He shook his head. "No...no...I think I'll go back upstairs and work on those drawings for a while." He leaned down to fetch two more cans out of the beer bucket. "I tried to work earlier," he said, "but my hands kept trembling...It's teddible, teddible."

"You've got to stop this drinking," I said.

He nodded. "I know. This is no good, no good at all. But for some reason it makes me feel better..."

"Not for long," I said. "You'll probably collapse into some kind of hysterical DT's tonight--probably just about the time you get off the plane at Kennedy. They'll zip you up in a straightjacket and drag you down to the Tombs, then beat you on the kidneys with big sticks until you straighten out."

He shrugged and wandered out, pulling the door shut behind him. I went back to bed for another hour or so, and later--after the daily grapefruit juice run to the Nite Owl Food Mart--we had our last meal at Fish-Meat Village: a fine lunch of dough and butcher's offal, fried in heavy grease.

By this time Ralph wouldn't order coffee; he kept asking for more water. "It's the only thing they have that's fit for human consumption," he explained. Then, with an hour or so to kill before he had to catch the plane, we spread his drawings out on the table and pondered them for a while, wondering if he'd caught the proper spirit of the thing...but we couldn't make up our minds. His hands were shaking so badly that he had trouble holding the paper, and my vision was so blurred that I could barely see what he'd drawn. "Shit," I said. "We both look worse than anything you've drawn here."

He smiled. "You know--I've been thinking about that," he said. "We came down here to see this teddible scene: people all pissed out of their minds and vomitting on themselves and all that...and now, you know what? It's us..."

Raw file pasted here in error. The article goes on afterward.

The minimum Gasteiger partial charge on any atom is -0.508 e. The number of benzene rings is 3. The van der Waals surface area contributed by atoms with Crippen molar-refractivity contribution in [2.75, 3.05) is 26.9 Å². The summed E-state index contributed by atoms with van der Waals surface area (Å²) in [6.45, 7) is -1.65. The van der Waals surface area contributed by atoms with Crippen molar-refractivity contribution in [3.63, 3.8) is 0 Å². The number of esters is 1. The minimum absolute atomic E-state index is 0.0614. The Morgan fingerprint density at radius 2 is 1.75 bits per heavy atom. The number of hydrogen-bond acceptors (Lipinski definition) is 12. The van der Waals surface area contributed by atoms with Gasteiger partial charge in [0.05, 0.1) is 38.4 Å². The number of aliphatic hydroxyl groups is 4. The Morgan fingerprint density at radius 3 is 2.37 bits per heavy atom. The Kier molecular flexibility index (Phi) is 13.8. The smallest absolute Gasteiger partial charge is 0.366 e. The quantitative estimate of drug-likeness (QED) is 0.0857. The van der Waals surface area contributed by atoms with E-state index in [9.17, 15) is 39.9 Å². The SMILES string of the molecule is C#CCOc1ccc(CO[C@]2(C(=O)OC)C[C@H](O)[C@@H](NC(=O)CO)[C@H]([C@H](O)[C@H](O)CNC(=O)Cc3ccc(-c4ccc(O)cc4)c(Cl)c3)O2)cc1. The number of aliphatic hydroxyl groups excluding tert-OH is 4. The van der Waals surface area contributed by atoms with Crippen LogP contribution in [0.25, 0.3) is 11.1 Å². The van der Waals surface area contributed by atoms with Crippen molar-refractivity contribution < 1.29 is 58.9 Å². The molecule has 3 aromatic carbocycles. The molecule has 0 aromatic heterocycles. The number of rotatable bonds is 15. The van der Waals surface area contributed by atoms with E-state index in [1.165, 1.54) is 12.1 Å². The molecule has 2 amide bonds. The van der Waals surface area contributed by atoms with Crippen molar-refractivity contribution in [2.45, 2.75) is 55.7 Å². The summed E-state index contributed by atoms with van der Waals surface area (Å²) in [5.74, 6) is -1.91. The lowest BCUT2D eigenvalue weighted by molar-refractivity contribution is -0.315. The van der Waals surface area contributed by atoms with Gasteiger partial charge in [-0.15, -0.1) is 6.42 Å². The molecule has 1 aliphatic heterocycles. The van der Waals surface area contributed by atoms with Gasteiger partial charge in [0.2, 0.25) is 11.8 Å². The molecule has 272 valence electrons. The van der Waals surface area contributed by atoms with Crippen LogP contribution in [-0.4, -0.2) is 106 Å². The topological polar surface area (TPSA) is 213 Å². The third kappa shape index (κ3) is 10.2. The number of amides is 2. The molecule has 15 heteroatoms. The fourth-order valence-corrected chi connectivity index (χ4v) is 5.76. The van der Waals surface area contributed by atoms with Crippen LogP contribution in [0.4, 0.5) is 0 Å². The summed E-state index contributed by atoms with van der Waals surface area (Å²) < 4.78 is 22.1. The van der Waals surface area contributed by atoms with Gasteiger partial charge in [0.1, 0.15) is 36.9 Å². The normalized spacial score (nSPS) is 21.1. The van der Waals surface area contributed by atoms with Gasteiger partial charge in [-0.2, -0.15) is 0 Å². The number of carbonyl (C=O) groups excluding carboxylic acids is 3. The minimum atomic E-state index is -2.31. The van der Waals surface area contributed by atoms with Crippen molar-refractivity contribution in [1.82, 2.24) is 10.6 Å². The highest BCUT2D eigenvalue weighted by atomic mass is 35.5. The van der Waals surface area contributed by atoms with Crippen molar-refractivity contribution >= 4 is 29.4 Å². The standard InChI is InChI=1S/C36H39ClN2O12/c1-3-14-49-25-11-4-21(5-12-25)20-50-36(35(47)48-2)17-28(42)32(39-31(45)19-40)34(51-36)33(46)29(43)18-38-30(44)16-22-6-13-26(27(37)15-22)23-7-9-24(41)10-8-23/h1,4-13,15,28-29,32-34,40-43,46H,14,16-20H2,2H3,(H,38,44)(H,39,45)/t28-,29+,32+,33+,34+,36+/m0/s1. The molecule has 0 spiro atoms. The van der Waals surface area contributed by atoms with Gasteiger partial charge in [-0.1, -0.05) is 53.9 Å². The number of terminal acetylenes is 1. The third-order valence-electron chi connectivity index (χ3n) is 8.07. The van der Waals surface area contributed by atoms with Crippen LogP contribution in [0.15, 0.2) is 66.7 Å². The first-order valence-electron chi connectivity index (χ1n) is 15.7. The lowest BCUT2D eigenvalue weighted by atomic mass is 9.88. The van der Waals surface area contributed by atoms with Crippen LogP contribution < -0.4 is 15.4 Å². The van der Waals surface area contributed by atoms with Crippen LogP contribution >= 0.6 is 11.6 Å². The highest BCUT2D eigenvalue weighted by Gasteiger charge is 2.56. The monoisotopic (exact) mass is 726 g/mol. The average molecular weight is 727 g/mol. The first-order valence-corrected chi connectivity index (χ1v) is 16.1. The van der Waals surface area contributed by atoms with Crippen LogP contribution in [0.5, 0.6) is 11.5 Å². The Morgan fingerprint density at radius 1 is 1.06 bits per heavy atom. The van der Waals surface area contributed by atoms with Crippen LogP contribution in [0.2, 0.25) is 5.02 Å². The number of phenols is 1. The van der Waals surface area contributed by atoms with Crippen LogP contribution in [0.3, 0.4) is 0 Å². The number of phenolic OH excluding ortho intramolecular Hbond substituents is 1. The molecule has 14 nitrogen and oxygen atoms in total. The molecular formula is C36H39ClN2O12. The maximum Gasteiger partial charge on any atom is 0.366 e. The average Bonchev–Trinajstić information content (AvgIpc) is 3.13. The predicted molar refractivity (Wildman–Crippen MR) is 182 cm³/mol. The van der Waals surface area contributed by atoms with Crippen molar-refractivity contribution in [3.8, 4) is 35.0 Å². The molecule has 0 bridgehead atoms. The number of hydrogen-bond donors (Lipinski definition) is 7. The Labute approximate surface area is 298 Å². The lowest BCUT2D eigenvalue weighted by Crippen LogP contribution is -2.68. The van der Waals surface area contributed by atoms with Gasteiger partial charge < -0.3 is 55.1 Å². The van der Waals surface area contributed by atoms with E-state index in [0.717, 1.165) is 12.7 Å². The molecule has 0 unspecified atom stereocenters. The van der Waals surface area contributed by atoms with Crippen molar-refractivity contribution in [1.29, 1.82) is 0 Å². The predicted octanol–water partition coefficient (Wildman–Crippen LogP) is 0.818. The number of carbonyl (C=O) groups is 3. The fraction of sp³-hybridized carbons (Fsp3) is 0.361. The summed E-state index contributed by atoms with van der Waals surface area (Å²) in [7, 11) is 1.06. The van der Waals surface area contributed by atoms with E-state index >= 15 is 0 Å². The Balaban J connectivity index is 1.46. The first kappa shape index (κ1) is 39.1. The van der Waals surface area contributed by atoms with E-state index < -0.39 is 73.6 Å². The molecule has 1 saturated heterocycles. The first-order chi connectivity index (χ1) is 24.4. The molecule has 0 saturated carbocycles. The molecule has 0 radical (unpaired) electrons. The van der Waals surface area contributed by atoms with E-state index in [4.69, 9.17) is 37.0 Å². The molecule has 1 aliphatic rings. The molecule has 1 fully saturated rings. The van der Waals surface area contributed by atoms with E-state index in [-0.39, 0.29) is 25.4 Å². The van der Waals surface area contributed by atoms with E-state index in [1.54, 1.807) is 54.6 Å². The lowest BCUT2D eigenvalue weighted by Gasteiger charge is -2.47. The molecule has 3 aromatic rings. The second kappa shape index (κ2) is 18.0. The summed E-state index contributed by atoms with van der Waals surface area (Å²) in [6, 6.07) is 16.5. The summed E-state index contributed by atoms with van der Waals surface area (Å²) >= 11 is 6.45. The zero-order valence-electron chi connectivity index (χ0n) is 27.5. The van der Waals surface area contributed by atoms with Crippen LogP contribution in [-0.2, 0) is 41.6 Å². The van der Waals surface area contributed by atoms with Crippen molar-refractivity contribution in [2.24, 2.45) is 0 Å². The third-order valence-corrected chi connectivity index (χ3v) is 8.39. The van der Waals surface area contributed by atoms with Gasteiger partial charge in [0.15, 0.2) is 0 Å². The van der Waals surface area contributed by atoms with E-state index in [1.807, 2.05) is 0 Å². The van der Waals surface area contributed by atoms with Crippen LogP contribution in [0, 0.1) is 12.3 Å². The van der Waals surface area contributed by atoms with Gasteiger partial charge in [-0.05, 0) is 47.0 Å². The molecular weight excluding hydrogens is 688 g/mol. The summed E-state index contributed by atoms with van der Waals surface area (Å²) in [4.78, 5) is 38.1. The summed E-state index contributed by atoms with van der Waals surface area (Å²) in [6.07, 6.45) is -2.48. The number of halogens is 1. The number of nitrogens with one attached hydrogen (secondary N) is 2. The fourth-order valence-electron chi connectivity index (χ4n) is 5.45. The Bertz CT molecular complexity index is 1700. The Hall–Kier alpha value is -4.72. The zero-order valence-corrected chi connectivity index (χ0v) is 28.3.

**********

Huge Pontiac Ballbuster blowing through traffic on the expressway.

A radio news bulletin says the National Guard is massacring students at Kent State and Nixon is still bombing Cambodia. The journalist is driving, ignoring his passenger who is now nearly naked after taking off most of his clothing, which he holds out the window, trying to wind-wash the Mace out of it. His eyes are bright red and his face and chest are soaked with beer he's been using to rinse the awful chemical off his flesh. The front of his woolen trousers is soaked with vomit; his body is racked with fits of coughing and wild chocking sobs. The journalist rams the big car through traffic and into a spot in front of the terminal, then he reaches over to open the door on the passenger's side and shoves the Englishman out, snarling: "Bug off, you worthless faggot! You twisted pigfucker! [Crazed laughter.] If I weren't sick I'd kick your ass all the way to Bowling Green--you scumsucking foreign geek. Mace is too good for you...We can do without your kind in Kentucky."

Wednesday, July 14, 2010

Bob Dylan, Last Thoughts on Woody Guthrie


Woody Guthrie sings "Will You Miss Me" with Leadbelly:

http://www.youtube.com/watch?v=yHKvRNK6KYQ

Text, Bob Dylan's "Last Thoughts on Woody Guthrie"

When yer head gets twisted and yer mind grows numb
When you think you're too old, too young, too smart or too dumb
When yer laggin' behind an' losin' yer pace
In a slow-motion crawl of life's busy race
No matter what yer doing if you start givin' up
If the wine don't come to the top of yer cup
If the wind's got you sideways with with one hand holdin' on

And the other starts slipping and the feeling is gone
And yer train engine fire needs a new spark to catch it
And the wood's easy findin' but yer lazy to fetch it
And yer sidewalk starts curlin' and the street gets too long

And you start walkin' backwards though you know its wrong